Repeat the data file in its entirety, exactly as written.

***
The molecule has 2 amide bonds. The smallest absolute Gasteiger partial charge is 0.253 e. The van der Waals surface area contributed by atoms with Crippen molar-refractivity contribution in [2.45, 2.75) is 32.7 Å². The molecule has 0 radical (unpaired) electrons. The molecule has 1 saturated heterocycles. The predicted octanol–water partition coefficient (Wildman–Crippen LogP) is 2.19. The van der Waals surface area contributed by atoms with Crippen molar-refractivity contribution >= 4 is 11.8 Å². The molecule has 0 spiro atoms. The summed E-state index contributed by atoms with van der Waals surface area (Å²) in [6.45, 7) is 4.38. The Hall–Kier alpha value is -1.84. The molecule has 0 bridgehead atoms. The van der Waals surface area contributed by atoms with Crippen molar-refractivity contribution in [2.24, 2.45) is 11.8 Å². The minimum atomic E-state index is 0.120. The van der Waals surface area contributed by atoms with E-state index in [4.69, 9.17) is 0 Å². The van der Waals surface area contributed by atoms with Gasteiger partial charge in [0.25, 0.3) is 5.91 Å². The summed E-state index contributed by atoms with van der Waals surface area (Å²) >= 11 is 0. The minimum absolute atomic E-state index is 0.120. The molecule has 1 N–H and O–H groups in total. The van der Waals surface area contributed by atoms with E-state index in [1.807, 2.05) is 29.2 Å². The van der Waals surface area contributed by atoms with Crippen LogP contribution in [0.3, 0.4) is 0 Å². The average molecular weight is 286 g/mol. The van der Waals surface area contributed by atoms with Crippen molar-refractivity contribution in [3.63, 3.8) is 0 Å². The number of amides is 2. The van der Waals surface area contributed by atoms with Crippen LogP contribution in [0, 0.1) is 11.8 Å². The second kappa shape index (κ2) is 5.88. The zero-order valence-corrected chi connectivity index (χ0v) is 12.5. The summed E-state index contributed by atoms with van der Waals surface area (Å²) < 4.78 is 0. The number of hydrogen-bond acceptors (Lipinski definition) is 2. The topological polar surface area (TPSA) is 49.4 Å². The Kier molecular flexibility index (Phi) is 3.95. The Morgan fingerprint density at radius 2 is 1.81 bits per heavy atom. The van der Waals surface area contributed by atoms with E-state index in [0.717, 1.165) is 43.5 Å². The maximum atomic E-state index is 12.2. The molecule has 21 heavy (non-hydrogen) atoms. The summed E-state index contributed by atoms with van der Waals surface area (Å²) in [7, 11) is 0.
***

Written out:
The molecule has 2 amide bonds. The smallest absolute Gasteiger partial charge is 0.253 e. The van der Waals surface area contributed by atoms with Crippen molar-refractivity contribution in [2.45, 2.75) is 32.7 Å². The molecule has 0 radical (unpaired) electrons. The molecule has 1 saturated heterocycles. The predicted octanol–water partition coefficient (Wildman–Crippen LogP) is 2.19. The van der Waals surface area contributed by atoms with Crippen molar-refractivity contribution >= 4 is 11.8 Å². The molecule has 0 spiro atoms. The summed E-state index contributed by atoms with van der Waals surface area (Å²) in [6.45, 7) is 4.38. The Hall–Kier alpha value is -1.84. The molecule has 0 bridgehead atoms. The van der Waals surface area contributed by atoms with Crippen molar-refractivity contribution in [2.24, 2.45) is 11.8 Å². The minimum atomic E-state index is 0.120. The van der Waals surface area contributed by atoms with E-state index in [4.69, 9.17) is 0 Å². The van der Waals surface area contributed by atoms with Gasteiger partial charge in [0.25, 0.3) is 5.91 Å². The summed E-state index contributed by atoms with van der Waals surface area (Å²) >= 11 is 0. The minimum absolute atomic E-state index is 0.120. The molecule has 1 N–H and O–H groups in total. The van der Waals surface area contributed by atoms with E-state index in [1.807, 2.05) is 29.2 Å². The van der Waals surface area contributed by atoms with Crippen LogP contribution in [0.3, 0.4) is 0 Å². The average molecular weight is 286 g/mol. The van der Waals surface area contributed by atoms with Crippen molar-refractivity contribution in [3.63, 3.8) is 0 Å². The number of amides is 2. The van der Waals surface area contributed by atoms with Crippen LogP contribution in [0, 0.1) is 11.8 Å². The second kappa shape index (κ2) is 5.88. The zero-order valence-corrected chi connectivity index (χ0v) is 12.5. The summed E-state index contributed by atoms with van der Waals surface area (Å²) < 4.78 is 0. The number of hydrogen-bond acceptors (Lipinski definition) is 2. The topological polar surface area (TPSA) is 49.4 Å². The Kier molecular flexibility index (Phi) is 3.95. The Morgan fingerprint density at radius 2 is 1.81 bits per heavy atom. The van der Waals surface area contributed by atoms with E-state index in [0.717, 1.165) is 43.5 Å². The maximum atomic E-state index is 12.2. The molecule has 21 heavy (non-hydrogen) atoms. The summed E-state index contributed by atoms with van der Waals surface area (Å²) in [7, 11) is 0.